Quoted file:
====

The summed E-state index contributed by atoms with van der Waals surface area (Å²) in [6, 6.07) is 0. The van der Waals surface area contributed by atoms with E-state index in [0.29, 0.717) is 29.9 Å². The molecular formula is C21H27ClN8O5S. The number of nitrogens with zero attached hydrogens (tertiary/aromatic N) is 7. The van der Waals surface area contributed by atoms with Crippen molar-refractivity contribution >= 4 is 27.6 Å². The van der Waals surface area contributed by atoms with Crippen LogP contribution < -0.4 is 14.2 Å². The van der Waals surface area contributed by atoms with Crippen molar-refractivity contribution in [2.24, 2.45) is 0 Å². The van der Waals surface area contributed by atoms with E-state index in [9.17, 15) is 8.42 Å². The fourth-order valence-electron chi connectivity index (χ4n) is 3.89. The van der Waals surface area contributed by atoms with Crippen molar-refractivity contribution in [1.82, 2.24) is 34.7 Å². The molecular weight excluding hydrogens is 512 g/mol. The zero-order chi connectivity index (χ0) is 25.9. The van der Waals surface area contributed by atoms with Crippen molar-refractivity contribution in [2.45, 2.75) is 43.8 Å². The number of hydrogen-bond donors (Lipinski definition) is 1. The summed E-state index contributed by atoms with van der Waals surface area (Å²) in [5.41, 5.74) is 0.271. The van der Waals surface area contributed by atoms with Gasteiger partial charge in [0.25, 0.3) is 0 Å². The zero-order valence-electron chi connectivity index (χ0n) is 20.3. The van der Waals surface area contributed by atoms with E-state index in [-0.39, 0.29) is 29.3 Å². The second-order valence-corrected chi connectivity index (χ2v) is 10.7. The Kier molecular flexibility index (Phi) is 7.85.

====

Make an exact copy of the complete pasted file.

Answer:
The summed E-state index contributed by atoms with van der Waals surface area (Å²) in [6, 6.07) is 0. The van der Waals surface area contributed by atoms with E-state index in [0.29, 0.717) is 29.9 Å². The molecular formula is C21H27ClN8O5S. The number of nitrogens with zero attached hydrogens (tertiary/aromatic N) is 7. The van der Waals surface area contributed by atoms with Crippen molar-refractivity contribution >= 4 is 27.6 Å². The van der Waals surface area contributed by atoms with Crippen LogP contribution < -0.4 is 14.2 Å². The van der Waals surface area contributed by atoms with Crippen molar-refractivity contribution in [2.24, 2.45) is 0 Å². The van der Waals surface area contributed by atoms with E-state index in [9.17, 15) is 8.42 Å². The fourth-order valence-electron chi connectivity index (χ4n) is 3.89. The van der Waals surface area contributed by atoms with Crippen molar-refractivity contribution in [1.82, 2.24) is 34.7 Å². The molecular weight excluding hydrogens is 512 g/mol. The zero-order chi connectivity index (χ0) is 25.9. The van der Waals surface area contributed by atoms with Crippen molar-refractivity contribution in [2.45, 2.75) is 43.8 Å². The number of hydrogen-bond donors (Lipinski definition) is 1. The summed E-state index contributed by atoms with van der Waals surface area (Å²) in [5.41, 5.74) is 0.271. The van der Waals surface area contributed by atoms with Gasteiger partial charge in [0.25, 0.3) is 0 Å². The zero-order valence-electron chi connectivity index (χ0n) is 20.3. The van der Waals surface area contributed by atoms with E-state index in [-0.39, 0.29) is 29.3 Å². The second-order valence-corrected chi connectivity index (χ2v) is 10.7. The Kier molecular flexibility index (Phi) is 7.85.